I finished work last week. After a year working for Osaka Gas, Thursday was my last day in the office.
I wasn’t the only one leaving. April 1st is the start of a new working year in Japan, and lots of people are reassigned to work in different areas, some are redeployed overseas, and a new batch of 新入社員 shin nyuu shain (new employees) arrives to commence their training. It’s a very busy time, with everyone working hard to finish up what they were doing and to hand over to their successor.
Nonetheless, during my last days there were several events to mark my departure, and I was overwhelmed with the kindness and goodwill of my colleagues.
On Friday evening I had my official 送別会 soubetsukai—farewell party. This was a catered affair after work in a private room of the ガスビル食堂 Gas Biru Shokudou.
The food was top-quality and delicious and our 部長 buchou—section manager made a very nice speech, in which he jokingly referred to me as a very “aggressive” karaoke player! Then it was my turn to make a speech. I had prepared a speech with some carefully-chosen words but at the last minute I decided to leave it in my pocket and just speak from the heart.
After that, most people had to go back to work, and I went on with my team to karaoke.
On Wednesday (my second last day) I delivered a presentation about my experiences in Japan, my observations about the working culture and how it differs from what I am used to, what they do well, and my suggestions or recommendations for what they might do differently. This is not as arrogant as it may sound; it is what I was asked to do, and indeed part of the reason I was invited to work there at all is to provide an “outside” perspective. I had put a lot of thought into the presentation and it was very well received.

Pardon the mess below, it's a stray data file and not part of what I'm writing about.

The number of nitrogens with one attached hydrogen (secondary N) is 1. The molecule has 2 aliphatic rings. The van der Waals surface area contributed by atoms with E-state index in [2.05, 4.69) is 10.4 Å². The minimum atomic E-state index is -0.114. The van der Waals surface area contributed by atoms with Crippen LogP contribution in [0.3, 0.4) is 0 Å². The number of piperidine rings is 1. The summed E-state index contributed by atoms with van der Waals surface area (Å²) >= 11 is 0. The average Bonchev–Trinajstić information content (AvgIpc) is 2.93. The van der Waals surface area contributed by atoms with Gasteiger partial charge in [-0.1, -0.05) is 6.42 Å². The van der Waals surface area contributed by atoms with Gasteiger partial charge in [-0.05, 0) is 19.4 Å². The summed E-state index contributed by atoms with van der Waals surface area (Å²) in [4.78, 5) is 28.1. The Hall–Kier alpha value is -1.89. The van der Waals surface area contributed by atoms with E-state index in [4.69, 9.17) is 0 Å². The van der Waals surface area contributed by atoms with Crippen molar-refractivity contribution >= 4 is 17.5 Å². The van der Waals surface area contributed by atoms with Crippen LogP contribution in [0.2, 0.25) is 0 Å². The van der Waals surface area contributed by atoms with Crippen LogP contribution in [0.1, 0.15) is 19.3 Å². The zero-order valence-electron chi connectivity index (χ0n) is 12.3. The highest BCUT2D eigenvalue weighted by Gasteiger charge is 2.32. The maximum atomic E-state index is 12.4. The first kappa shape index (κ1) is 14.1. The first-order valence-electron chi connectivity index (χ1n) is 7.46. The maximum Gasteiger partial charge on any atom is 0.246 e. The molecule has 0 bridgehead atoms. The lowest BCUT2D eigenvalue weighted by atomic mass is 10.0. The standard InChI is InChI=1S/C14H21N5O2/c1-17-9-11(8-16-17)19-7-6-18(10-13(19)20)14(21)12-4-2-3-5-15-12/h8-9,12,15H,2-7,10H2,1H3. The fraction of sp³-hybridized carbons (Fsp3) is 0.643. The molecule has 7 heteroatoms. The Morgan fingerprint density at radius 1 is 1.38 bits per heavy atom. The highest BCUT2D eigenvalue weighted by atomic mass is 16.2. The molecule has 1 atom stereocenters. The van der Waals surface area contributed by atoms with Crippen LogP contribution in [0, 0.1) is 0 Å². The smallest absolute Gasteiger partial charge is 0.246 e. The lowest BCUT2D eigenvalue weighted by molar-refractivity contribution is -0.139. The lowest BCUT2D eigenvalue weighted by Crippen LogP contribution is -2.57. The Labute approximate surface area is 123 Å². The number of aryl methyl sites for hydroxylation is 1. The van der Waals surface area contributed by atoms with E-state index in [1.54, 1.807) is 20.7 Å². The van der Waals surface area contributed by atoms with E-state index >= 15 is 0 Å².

Wednesday was also the last ” Dara’s lunchtime English lesson”. I have been teaching my colleagues English at lunchtimes on Tuesday and Wednesday every week since last June. I had no prior experience teaching English, but I planned and prepared my classes carefully and came to really enjoy the experience. To mark the end of the English classes, I invited my students to join me for a “special English lesson” at Murphy’s Irish Bar in Shinsaibashi on Wednesday evening.
Murphy’s is the original Irish bar in Osaka, having been around for over 12 years. The owner, Mick, is very nice and friendly. He knew my sister at school and had been taught by my mother, so we had a good chat.
There was a band playing traditional Irish music in the bar, playing pipes, fiddle, box and whistle. The music was very good, although some of my colleagues, unfamiliar with the sound of the pipes, asked me whether the music had started or whether they were still tuning up! The musicians are all Japanese, but two of them had been at the Willie Clancy festival in Miltown Malbay and one of them had learned fiddle from Tommy Peoples (like Kenji, from Knit).
We drank Guinness and Kilkenny beer, and Irish whiskey, and ate excellent fish and chips, sausages and mash, shepherd’s pie and other pub food. It was a very enjoyable and informal evening out (becoming steadily more informal as the evening progressed).
My students: Masato, Satomi, Seitarou and Ryota.
More students: Ken M, Ken S, ShinoP
Takimoto-san, Ken M, Ken S and ShinoP.
And the whole gang, including Meg-san who was not one of my students but organised the whole thing.